Kiamesha, My Right Hand Dog
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  • As some of you have read in another post, Ki passed away quietly on Saturday with help from our vet. She had very advanced hemangiosarcoma.

    While she wasn't a Basenji herself, she was my 'secret weapon' in fostering terrified puppy mill basenjis and siberian huskies. She demonstrated ramps, stairs, doggy doors, and crating tirelessly. She nurtured and fussed over the ones I couldn't yet approach, curling her warmth around emaciated bodies, bathing crusty eyes and cleaning tattered ears. Ki was magic, an angel in a dog suit, Mary Poppins with fur and the softest, most humungous ears ever. She made everyone around her braver and more confident just by standing next to them.

    In the end, there was nothing we could do to save this sweet creature who–so un-basenji-like!--hung on our every word and did her level best to please us. We decided to help her across the bridge while she was still well enough to enjoy a ride in Daddy's pick-up to DQ, and while Daddy--leaving soon for Afghanistan--could be with her at the end.

    Ki was always the one left behind--when we vacationed, went on trips to pick up or drop off dogs, when my husband went overseas. This time, we're the ones stuck on the wrong side of a closed door while she travels someplace we don't know or understand. We can only have faith, as she did so many times, that someday we'll all be together again.

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    You have tears welling up in my eyes, what a wonderful dog she was guessing she will leave a big hole in your life but leaving you with plenty of wonderful memories. She now has a job over the rainbow bridge looking after any and all that need loving. You had to make a hard choice but sounds like it was the right choice for all. She sounds like she was a hero for the helpless what a amazing girl. Rest in peace Kiamesha.

    Jolanda and Kaiser

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  • how very sad, but it sounds like Ki had a wonderful life.

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    What a wonderful girl and what big pawprints she left. I'm so sorry to hear she's gone on, but I'm glad you all got to have special time together.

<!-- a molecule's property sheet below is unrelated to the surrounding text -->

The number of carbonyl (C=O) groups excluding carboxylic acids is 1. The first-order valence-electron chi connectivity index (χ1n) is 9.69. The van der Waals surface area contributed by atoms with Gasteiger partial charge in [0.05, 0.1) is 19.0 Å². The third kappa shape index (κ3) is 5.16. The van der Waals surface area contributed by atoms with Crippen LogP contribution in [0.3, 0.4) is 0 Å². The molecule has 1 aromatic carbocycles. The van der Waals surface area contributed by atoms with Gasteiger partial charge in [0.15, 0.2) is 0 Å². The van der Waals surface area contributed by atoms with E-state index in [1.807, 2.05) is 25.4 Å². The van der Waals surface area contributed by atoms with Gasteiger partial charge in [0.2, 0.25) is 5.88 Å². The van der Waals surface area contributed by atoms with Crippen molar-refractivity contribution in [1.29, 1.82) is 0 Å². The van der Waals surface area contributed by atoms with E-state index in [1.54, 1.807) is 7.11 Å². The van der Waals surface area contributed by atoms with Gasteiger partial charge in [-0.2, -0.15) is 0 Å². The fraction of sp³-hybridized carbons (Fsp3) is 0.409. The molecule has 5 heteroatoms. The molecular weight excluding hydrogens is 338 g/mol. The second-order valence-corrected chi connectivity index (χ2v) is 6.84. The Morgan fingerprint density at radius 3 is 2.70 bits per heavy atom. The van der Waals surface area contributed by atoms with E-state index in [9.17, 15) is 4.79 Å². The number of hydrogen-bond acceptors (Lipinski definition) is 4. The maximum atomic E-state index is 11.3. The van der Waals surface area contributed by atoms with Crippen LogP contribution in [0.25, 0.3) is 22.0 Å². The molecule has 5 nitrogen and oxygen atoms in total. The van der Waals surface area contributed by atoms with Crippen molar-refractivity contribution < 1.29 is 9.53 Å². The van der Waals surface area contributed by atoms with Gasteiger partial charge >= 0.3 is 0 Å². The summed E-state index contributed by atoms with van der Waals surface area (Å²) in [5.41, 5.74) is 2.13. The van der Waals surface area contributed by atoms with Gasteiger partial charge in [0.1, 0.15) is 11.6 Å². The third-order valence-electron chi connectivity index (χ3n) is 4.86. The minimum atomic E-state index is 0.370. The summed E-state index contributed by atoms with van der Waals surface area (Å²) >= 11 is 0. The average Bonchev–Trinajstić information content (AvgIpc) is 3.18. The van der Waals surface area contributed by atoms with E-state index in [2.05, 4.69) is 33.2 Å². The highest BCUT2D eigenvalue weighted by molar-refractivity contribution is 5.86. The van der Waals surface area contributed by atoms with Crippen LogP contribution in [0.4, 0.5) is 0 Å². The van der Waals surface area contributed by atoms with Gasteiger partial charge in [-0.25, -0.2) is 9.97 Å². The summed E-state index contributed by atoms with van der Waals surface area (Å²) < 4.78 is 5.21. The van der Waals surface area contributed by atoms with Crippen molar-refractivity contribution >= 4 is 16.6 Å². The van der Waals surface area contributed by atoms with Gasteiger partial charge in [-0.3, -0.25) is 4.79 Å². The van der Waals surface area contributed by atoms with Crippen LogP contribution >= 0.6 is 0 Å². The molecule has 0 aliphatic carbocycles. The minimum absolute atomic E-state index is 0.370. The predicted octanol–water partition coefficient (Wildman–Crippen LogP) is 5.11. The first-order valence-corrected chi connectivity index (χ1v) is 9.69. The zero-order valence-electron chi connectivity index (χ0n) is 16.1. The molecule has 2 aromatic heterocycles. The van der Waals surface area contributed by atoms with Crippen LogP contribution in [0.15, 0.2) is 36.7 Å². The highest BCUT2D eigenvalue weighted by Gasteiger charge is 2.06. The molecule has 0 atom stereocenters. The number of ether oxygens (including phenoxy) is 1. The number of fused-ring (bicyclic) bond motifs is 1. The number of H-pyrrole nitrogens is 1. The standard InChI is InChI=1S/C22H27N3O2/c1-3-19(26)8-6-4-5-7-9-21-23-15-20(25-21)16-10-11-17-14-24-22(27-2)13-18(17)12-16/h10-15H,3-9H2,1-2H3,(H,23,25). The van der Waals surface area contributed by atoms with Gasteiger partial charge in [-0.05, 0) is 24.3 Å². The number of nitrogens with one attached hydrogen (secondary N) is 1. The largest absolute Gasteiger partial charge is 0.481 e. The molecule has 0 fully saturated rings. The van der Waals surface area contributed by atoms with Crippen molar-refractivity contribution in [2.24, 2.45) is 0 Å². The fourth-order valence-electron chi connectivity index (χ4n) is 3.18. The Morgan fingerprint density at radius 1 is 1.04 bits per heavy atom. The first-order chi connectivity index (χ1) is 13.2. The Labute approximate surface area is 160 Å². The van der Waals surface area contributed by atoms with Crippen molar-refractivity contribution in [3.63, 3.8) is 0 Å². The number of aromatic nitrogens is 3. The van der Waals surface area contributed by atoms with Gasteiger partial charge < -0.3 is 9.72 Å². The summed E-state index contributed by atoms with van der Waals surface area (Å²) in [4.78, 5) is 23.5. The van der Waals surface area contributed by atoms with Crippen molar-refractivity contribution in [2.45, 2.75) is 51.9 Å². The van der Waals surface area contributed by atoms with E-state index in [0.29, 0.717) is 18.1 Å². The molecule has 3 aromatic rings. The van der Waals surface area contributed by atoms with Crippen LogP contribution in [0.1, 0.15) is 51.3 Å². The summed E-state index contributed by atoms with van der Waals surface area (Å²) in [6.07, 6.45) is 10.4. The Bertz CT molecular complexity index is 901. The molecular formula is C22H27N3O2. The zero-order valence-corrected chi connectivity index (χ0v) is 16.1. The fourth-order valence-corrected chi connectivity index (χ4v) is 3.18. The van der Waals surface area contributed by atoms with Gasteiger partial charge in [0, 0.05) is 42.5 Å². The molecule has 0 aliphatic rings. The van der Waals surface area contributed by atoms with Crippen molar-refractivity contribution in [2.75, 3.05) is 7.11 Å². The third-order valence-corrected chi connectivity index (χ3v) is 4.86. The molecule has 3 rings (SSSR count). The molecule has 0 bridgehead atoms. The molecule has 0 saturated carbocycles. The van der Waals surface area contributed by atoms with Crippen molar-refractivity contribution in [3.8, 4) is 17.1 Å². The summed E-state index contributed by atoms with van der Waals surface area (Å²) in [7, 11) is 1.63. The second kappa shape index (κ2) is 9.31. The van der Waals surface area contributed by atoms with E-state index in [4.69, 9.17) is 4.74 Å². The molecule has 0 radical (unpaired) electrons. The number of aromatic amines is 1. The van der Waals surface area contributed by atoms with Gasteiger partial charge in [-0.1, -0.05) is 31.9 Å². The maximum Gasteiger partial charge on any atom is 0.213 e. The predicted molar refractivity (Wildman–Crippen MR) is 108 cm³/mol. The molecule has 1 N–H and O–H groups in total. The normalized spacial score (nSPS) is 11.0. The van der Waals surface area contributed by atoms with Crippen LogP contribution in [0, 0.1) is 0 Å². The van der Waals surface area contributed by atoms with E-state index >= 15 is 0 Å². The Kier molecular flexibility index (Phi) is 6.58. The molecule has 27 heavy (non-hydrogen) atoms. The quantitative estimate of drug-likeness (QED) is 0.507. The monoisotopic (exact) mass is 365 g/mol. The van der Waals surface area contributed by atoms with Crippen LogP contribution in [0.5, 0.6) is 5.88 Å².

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  • First Basenji's

    Hello YodelMa, what a lovely and heartfelt eulogy. Though I am reading this a few months later, I can only guess that hole Ki left still is tender. I was doing some research about the later in life stages of older dogs, and since my lab mix Hershey is 12, he is very slow and 90% deaf. I had in mind what I want to do, when he tells me the time is near…...:( But I ran across some good information that I'd like to share from the AAHA senior care guide. the excerpt of links is here:

    End of Life and Euthanasia
    Making the Decision

    During the euthanasia decision-making process and after the decision is made, provide the client with resources about the process and impact of euthanasia on the family and other pets. Such resources include web sites, hotlines, books, brochures, and professional counselors for both adults and children.71-74 Web site examples include www.argusinstitute@ colostate.edu, www.rainbowsbridge.com, www.aplb.org, and www.deltasociety.org. Examples of pet loss support hotlines include those at Washington State University (509- 335-5704), the University of California-Davis (530-752- 3602 or 800-565-1526), Tufts University (508-839-5302), the Chicago Veterinary Medical Association (630-325- 1600), Cornell University (607-253-3932), and the Delta Society (619-320-3298).

    Consider and discuss with the client the “five freedoms” to aid in assessing the animal’s welfare and in making an ethical decision.75 The five freedoms include freedom from hunger and thirst; freedom from physical and thermal discomfort; freedom from pain, injury, and disease; freedom from fear and distress; and the freedom to express normal behavior.75 Assess the severity and duration of the animal’s condition with these freedoms in mind and use them to help clients identify their own criteria for treatment or euthanasia. Such criteria might include financial, moral, religious, cultural, physical, and mental/emotional factors.

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